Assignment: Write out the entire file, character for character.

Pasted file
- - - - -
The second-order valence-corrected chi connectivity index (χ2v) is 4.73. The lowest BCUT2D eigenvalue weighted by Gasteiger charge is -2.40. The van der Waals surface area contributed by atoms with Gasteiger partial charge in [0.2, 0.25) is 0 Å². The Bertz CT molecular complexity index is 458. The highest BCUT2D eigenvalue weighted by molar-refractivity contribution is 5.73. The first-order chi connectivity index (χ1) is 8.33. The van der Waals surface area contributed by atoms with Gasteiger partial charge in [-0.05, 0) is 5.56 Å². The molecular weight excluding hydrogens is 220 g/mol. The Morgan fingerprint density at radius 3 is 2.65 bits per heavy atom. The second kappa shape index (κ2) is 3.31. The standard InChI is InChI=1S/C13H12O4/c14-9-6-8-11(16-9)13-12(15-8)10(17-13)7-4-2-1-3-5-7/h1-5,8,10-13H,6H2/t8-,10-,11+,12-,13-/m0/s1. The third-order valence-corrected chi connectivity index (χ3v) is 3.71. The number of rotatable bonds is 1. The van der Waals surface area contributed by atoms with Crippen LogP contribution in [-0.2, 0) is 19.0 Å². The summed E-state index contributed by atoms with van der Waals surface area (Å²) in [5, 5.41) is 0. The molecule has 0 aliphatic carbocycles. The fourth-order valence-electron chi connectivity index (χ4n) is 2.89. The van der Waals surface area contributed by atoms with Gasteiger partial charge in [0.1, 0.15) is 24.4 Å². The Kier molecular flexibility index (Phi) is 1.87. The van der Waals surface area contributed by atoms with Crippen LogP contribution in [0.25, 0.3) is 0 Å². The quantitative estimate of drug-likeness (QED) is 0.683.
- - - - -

The second-order valence-corrected chi connectivity index (χ2v) is 4.73. The lowest BCUT2D eigenvalue weighted by Gasteiger charge is -2.40. The van der Waals surface area contributed by atoms with Gasteiger partial charge in [0.2, 0.25) is 0 Å². The Bertz CT molecular complexity index is 458. The highest BCUT2D eigenvalue weighted by molar-refractivity contribution is 5.73. The first-order chi connectivity index (χ1) is 8.33. The van der Waals surface area contributed by atoms with Gasteiger partial charge in [-0.05, 0) is 5.56 Å². The molecular weight excluding hydrogens is 220 g/mol. The Morgan fingerprint density at radius 3 is 2.65 bits per heavy atom. The second kappa shape index (κ2) is 3.31. The standard InChI is InChI=1S/C13H12O4/c14-9-6-8-11(16-9)13-12(15-8)10(17-13)7-4-2-1-3-5-7/h1-5,8,10-13H,6H2/t8-,10-,11+,12-,13-/m0/s1. The third-order valence-corrected chi connectivity index (χ3v) is 3.71. The number of rotatable bonds is 1. The van der Waals surface area contributed by atoms with Crippen LogP contribution in [-0.2, 0) is 19.0 Å². The summed E-state index contributed by atoms with van der Waals surface area (Å²) in [5, 5.41) is 0. The molecule has 0 aliphatic carbocycles. The fourth-order valence-electron chi connectivity index (χ4n) is 2.89. The van der Waals surface area contributed by atoms with Gasteiger partial charge in [0.1, 0.15) is 24.4 Å². The Kier molecular flexibility index (Phi) is 1.87. The van der Waals surface area contributed by atoms with Crippen LogP contribution in [0.25, 0.3) is 0 Å². The quantitative estimate of drug-likeness (QED) is 0.683.